Contact Information:           The following case study illustrates that even the largest global organizations       struggle to align their data and operations components for the delivery of        unique and personalized customer experiences.
                                                 CASE STUDY: MAJOR INTERNATIONAL AIRLINE
                              Background            Bob is a business person and an elite member of an airline’s fre-
                                                    quent flyer program. With more than one million miles logged, the
                                                    airline knows a great deal about Bob: where he lives, his travel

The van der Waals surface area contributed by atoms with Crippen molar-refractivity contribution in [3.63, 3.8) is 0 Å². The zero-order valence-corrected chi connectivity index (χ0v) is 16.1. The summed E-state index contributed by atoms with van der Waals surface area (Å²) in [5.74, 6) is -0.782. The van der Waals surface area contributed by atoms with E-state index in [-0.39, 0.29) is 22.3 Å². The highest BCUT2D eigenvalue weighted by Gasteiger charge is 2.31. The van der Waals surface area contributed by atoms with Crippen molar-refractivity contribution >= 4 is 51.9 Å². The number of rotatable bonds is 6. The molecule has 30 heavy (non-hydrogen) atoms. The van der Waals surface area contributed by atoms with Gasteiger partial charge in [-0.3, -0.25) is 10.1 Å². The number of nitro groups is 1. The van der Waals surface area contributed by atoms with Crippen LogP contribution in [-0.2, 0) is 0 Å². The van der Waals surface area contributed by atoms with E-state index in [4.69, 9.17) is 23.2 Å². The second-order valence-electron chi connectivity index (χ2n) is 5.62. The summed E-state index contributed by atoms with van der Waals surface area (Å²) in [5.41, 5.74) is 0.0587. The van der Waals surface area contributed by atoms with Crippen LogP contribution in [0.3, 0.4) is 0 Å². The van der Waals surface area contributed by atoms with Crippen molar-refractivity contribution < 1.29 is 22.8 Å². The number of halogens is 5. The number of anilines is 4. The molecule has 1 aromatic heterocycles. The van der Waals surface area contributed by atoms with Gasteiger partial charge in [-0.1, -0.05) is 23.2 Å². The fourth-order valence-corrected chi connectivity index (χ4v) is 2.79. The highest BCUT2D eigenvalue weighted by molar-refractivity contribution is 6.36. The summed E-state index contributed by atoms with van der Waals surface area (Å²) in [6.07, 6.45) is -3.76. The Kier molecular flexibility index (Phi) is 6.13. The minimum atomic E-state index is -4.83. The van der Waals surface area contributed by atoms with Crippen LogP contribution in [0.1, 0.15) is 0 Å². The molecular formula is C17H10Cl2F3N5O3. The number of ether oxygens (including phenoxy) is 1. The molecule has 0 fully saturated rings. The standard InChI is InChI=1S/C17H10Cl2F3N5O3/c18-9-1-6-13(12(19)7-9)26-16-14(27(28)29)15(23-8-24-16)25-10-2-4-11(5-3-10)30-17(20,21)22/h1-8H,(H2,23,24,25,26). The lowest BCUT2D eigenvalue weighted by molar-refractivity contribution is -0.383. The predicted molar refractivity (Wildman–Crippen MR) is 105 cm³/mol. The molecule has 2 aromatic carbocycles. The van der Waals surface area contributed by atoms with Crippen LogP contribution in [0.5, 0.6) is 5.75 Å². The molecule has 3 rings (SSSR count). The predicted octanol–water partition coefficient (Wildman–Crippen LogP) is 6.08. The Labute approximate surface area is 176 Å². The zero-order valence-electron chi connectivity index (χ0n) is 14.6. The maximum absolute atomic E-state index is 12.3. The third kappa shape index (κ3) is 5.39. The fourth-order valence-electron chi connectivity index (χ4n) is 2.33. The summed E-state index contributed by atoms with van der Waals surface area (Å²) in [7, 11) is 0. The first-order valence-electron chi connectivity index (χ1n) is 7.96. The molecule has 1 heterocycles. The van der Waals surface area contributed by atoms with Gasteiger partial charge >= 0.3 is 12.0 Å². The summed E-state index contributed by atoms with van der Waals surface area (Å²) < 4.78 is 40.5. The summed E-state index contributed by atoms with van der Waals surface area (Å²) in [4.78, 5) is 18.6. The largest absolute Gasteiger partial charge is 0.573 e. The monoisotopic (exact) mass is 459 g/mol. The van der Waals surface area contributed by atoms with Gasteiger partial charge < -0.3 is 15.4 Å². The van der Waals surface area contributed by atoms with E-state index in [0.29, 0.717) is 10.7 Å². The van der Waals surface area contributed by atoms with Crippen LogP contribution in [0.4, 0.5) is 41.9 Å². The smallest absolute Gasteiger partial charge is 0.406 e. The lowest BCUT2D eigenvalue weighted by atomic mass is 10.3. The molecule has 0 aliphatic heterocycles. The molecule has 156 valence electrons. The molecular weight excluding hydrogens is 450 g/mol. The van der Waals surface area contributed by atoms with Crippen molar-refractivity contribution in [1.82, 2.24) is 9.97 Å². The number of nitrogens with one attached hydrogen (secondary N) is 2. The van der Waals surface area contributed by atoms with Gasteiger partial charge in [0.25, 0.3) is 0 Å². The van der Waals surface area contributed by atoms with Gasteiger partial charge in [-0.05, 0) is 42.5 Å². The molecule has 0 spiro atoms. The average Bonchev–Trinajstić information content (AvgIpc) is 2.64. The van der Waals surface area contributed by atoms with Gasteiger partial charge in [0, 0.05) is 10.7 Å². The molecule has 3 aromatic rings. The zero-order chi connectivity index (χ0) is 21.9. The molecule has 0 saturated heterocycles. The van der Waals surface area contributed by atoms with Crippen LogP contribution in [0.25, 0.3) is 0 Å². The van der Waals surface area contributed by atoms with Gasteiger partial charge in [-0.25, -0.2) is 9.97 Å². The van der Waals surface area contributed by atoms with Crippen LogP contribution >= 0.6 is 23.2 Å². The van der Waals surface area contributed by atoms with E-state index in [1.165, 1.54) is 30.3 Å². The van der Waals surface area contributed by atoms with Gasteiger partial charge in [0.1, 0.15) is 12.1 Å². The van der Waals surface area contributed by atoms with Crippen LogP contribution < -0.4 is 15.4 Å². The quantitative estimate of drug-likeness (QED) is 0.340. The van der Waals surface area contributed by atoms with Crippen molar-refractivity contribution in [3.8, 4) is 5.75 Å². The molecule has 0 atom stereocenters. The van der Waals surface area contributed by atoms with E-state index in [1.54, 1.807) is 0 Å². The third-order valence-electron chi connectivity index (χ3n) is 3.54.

itinerary details, and how often he flies with them. In addition,
                                                    these years of data indicate that Bob is one of their most profitable
                              Good Customer         On Bob’s next trip, his first flight was cancelled. His next flight,
                              Experience            that same day, was delayed three hours. The next morning, Bob
                                                    received an apologetic email, and was asked to call a supervisor
                                                    to discuss the problems he encountered. The supervisor spent 10
                                                    minutes listening to Bob’s complaints and suggestions for improve-